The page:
Tom Haygarth's Programming blog
I thought I’d kick this new blog off with a little tutorial that I hope would be useful. I was working on a little native iOS plugin for Unity and needed to do a little debugging of the static library I had built for it and thought it might be a useful tutorial for someone.
Also I’m writing this to be accessible to most people programming with unity and will be making the assumption that this may be their first native library plugin. If you’re familiar with writing native libraries then you can probably skip the first step.
First thing that will need to be done is to build a debug version of the native library your plugin uses. To do this open the xcode project and select the the build target in the top left of the screen
and select the edit scheme option.
In the edit scheme window set the build configuration option to debug.
After setting the option, hit the close button and then build a new version of the library. Once the build completes replace the native library file in your Unity project with the newly built debug version and build your Unity iOS game as an Xcode project.
Open up the exported Xcode project for your Unity iOS game and hit the run button to build and deploy your game to your iOS device. Once your game is running make sure the debug navigator is showing.
Note down the process or process ID (PID) of your game.
To debug your library from its Xcode project you will first need to detach the debugger from the game’s Xcode instance. To do that select the Debug -> Detach from game option from the toolbar
Next open up your Xcode project for your native library and set deployment device to your iOS device.
Once you have the device selected you can then attach your project to the debugger by selecting Debug -> Attach to Process by PID or Name.
In the dialog that opens type the name of the game process or PID that you recorded earlier and hit the Attach button.
After a minute or so your debugger will attach and now you will be able to place breakpoints in Xcode and hit them whenever your unity game code calls your native plugin code.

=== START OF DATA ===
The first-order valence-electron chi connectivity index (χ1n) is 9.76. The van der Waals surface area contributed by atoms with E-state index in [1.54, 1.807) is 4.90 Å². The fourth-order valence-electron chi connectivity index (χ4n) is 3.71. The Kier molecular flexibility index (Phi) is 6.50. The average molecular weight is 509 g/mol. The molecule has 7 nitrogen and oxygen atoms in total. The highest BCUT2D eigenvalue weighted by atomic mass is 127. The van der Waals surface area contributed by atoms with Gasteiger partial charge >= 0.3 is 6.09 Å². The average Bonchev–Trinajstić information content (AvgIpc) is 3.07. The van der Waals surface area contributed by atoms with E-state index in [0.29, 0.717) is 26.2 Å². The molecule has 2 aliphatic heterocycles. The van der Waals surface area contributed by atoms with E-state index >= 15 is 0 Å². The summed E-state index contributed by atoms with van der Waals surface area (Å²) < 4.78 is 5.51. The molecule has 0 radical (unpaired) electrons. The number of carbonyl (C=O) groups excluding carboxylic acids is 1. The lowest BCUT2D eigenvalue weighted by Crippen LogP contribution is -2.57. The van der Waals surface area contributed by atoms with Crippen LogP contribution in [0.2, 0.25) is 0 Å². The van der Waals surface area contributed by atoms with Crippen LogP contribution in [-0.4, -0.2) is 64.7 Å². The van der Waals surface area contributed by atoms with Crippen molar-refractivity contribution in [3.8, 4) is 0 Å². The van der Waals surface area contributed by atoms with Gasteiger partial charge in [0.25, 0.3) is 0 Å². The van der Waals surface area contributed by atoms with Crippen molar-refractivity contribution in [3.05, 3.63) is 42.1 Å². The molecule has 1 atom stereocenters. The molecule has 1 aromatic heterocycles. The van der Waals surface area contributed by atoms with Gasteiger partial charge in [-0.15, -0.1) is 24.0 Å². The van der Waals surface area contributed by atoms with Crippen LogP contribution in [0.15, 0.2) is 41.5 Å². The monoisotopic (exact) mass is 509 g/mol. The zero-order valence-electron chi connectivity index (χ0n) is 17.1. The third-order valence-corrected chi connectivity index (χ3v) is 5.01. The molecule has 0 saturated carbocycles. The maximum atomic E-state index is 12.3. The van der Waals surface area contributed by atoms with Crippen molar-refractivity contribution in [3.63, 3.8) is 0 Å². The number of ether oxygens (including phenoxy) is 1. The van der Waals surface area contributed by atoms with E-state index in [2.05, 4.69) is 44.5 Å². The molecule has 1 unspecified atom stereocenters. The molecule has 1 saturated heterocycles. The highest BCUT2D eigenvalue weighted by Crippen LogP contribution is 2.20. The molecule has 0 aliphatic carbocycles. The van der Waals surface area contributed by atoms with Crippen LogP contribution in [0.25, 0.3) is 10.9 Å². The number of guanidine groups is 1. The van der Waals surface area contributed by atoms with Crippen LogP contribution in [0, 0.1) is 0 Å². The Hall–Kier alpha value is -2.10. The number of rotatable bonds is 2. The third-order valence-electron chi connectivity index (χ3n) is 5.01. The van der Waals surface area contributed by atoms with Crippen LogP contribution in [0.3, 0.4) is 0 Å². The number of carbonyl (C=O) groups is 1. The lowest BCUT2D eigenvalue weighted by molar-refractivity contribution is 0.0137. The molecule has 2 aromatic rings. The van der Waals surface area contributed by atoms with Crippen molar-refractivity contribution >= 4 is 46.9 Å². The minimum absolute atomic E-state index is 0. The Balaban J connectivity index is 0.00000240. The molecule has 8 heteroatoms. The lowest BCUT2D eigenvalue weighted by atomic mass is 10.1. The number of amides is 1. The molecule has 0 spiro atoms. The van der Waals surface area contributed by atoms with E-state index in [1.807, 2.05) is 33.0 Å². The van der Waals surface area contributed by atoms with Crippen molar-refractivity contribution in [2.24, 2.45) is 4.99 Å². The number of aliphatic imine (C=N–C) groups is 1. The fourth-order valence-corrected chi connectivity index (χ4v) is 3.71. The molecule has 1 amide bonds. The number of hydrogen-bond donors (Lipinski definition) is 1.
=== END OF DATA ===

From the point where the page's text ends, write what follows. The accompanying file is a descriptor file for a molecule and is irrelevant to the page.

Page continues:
Hopefully this tutorial is helpful to someone who might be writing a native Unity plugin for iOS. Just don’t forget to replace your debug native library with a release one when you’re planning to release your iOS game or Unity Plugin. You can do that by following Step 1 but instead setting the Build Configuration to Release instead of Debug.
Enjoy your Debugging :)
For a while I’ve been meaning to redesign this website and keep it a little more active. The plan is to write some tutorials and updates on various projects I’m working on in my free time.
So one of the projects I’ll be working on is this site in general. The previous version was constructed using a lot of PHP and a MySql database that was functional but not very optimal. I did build up a backend that allowed me to add, edit, and delete posts but that was pretty rudimentary and was a little bit clunky to maintain and add new features to. All of this resulted in a functional site but one that wasn’t overly pretty and didn’t scale for mobile platforms.
So I’ve decided to take a different approach to building the new site and create a static site using the Hexo framework and bootstrap. For the first iteration of the redesign I have adapted Jonathan Klughertz’s tutorial for creating a Hexo theme that recreates the bootstrap blog example. Hopefully this will result in a more responsive site (as the pages won’t have to be built from pulling info out of the database) and that the site will also scale better for mobile screens.